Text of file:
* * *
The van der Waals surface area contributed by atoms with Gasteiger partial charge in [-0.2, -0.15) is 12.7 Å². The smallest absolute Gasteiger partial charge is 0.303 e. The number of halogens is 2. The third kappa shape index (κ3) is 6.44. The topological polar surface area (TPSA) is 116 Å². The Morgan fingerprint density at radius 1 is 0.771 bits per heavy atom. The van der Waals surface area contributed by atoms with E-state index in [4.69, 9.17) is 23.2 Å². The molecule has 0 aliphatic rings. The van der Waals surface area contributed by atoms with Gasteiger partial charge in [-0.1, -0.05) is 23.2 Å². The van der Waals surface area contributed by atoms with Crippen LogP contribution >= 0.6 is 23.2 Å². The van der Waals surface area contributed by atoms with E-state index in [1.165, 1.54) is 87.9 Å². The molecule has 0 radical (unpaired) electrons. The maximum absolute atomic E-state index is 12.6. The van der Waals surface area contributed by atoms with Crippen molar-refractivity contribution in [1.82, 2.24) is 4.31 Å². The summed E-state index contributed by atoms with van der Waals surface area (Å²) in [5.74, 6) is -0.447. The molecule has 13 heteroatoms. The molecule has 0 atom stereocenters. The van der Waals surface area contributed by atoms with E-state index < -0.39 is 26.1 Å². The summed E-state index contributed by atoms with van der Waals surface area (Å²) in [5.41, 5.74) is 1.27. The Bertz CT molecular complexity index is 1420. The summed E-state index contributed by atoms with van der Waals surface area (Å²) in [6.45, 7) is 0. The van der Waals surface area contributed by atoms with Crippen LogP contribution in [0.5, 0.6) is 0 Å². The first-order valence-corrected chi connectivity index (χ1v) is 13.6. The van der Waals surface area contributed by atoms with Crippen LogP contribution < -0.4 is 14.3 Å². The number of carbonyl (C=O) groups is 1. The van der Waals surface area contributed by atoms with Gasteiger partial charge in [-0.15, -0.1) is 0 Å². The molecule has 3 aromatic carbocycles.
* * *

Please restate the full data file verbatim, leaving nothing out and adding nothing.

The van der Waals surface area contributed by atoms with Gasteiger partial charge in [-0.2, -0.15) is 12.7 Å². The smallest absolute Gasteiger partial charge is 0.303 e. The number of halogens is 2. The third kappa shape index (κ3) is 6.44. The topological polar surface area (TPSA) is 116 Å². The Morgan fingerprint density at radius 1 is 0.771 bits per heavy atom. The van der Waals surface area contributed by atoms with E-state index in [4.69, 9.17) is 23.2 Å². The molecule has 0 aliphatic rings. The van der Waals surface area contributed by atoms with Gasteiger partial charge in [-0.1, -0.05) is 23.2 Å². The van der Waals surface area contributed by atoms with Crippen LogP contribution >= 0.6 is 23.2 Å². The van der Waals surface area contributed by atoms with E-state index in [1.165, 1.54) is 87.9 Å². The molecule has 0 radical (unpaired) electrons. The maximum absolute atomic E-state index is 12.6. The van der Waals surface area contributed by atoms with Crippen molar-refractivity contribution in [1.82, 2.24) is 4.31 Å². The summed E-state index contributed by atoms with van der Waals surface area (Å²) in [5.74, 6) is -0.447. The molecule has 13 heteroatoms. The molecule has 0 atom stereocenters. The van der Waals surface area contributed by atoms with E-state index < -0.39 is 26.1 Å². The summed E-state index contributed by atoms with van der Waals surface area (Å²) in [5.41, 5.74) is 1.27. The Bertz CT molecular complexity index is 1420. The summed E-state index contributed by atoms with van der Waals surface area (Å²) in [6.45, 7) is 0. The van der Waals surface area contributed by atoms with Crippen LogP contribution in [0.5, 0.6) is 0 Å². The first-order valence-corrected chi connectivity index (χ1v) is 13.6. The van der Waals surface area contributed by atoms with Crippen LogP contribution < -0.4 is 14.3 Å². The number of carbonyl (C=O) groups is 1. The van der Waals surface area contributed by atoms with Gasteiger partial charge in [-0.15, -0.1) is 0 Å². The molecule has 3 aromatic carbocycles.